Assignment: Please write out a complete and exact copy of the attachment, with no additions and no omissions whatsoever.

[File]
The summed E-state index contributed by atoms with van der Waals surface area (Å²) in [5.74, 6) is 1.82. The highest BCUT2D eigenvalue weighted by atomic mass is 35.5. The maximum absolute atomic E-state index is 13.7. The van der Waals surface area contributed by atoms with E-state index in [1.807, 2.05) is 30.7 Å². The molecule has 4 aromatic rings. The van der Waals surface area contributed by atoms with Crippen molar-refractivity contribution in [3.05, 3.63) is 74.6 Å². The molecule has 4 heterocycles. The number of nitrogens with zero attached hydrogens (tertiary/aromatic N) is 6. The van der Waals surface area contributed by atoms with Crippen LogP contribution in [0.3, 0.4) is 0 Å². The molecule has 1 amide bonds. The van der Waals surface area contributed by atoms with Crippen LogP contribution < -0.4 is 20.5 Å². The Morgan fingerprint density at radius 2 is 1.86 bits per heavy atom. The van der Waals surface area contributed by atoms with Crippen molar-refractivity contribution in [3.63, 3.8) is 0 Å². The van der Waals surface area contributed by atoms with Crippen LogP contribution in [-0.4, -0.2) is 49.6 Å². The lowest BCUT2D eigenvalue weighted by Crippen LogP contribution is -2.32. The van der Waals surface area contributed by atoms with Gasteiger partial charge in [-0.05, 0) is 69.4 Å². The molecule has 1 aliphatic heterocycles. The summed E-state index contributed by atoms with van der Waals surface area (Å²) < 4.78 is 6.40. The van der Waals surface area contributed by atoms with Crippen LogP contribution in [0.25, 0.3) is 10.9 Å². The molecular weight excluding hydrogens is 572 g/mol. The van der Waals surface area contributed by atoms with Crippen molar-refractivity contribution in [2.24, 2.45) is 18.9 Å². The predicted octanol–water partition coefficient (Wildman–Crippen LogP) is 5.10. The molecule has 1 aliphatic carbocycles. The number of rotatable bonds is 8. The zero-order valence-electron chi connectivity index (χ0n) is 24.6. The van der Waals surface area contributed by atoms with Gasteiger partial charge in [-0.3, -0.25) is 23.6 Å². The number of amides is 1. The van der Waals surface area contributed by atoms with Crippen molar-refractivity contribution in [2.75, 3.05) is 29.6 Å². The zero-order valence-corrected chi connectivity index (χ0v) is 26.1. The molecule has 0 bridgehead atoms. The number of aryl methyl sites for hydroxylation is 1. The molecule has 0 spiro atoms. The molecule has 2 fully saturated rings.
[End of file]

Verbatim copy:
The summed E-state index contributed by atoms with van der Waals surface area (Å²) in [5.74, 6) is 1.82. The highest BCUT2D eigenvalue weighted by atomic mass is 35.5. The maximum absolute atomic E-state index is 13.7. The van der Waals surface area contributed by atoms with E-state index in [1.807, 2.05) is 30.7 Å². The molecule has 4 aromatic rings. The van der Waals surface area contributed by atoms with Crippen molar-refractivity contribution in [3.05, 3.63) is 74.6 Å². The molecule has 4 heterocycles. The number of nitrogens with zero attached hydrogens (tertiary/aromatic N) is 6. The van der Waals surface area contributed by atoms with Crippen LogP contribution in [0.3, 0.4) is 0 Å². The molecule has 1 amide bonds. The van der Waals surface area contributed by atoms with Crippen LogP contribution < -0.4 is 20.5 Å². The Morgan fingerprint density at radius 2 is 1.86 bits per heavy atom. The van der Waals surface area contributed by atoms with Crippen molar-refractivity contribution in [3.63, 3.8) is 0 Å². The van der Waals surface area contributed by atoms with Crippen LogP contribution in [-0.4, -0.2) is 49.6 Å². The lowest BCUT2D eigenvalue weighted by Crippen LogP contribution is -2.32. The van der Waals surface area contributed by atoms with Gasteiger partial charge in [-0.05, 0) is 69.4 Å². The molecule has 1 aliphatic heterocycles. The summed E-state index contributed by atoms with van der Waals surface area (Å²) < 4.78 is 6.40. The van der Waals surface area contributed by atoms with Crippen LogP contribution in [0.25, 0.3) is 10.9 Å². The molecular weight excluding hydrogens is 572 g/mol. The van der Waals surface area contributed by atoms with Crippen molar-refractivity contribution in [2.24, 2.45) is 18.9 Å². The predicted octanol–water partition coefficient (Wildman–Crippen LogP) is 5.10. The molecule has 1 aliphatic carbocycles. The number of rotatable bonds is 8. The zero-order valence-electron chi connectivity index (χ0n) is 24.6. The van der Waals surface area contributed by atoms with Gasteiger partial charge in [-0.3, -0.25) is 23.6 Å². The number of amides is 1. The van der Waals surface area contributed by atoms with Crippen molar-refractivity contribution in [2.75, 3.05) is 29.6 Å². The zero-order valence-corrected chi connectivity index (χ0v) is 26.1. The molecule has 0 bridgehead atoms. The number of aryl methyl sites for hydroxylation is 1. The molecule has 0 spiro atoms. The molecule has 2 fully saturated rings.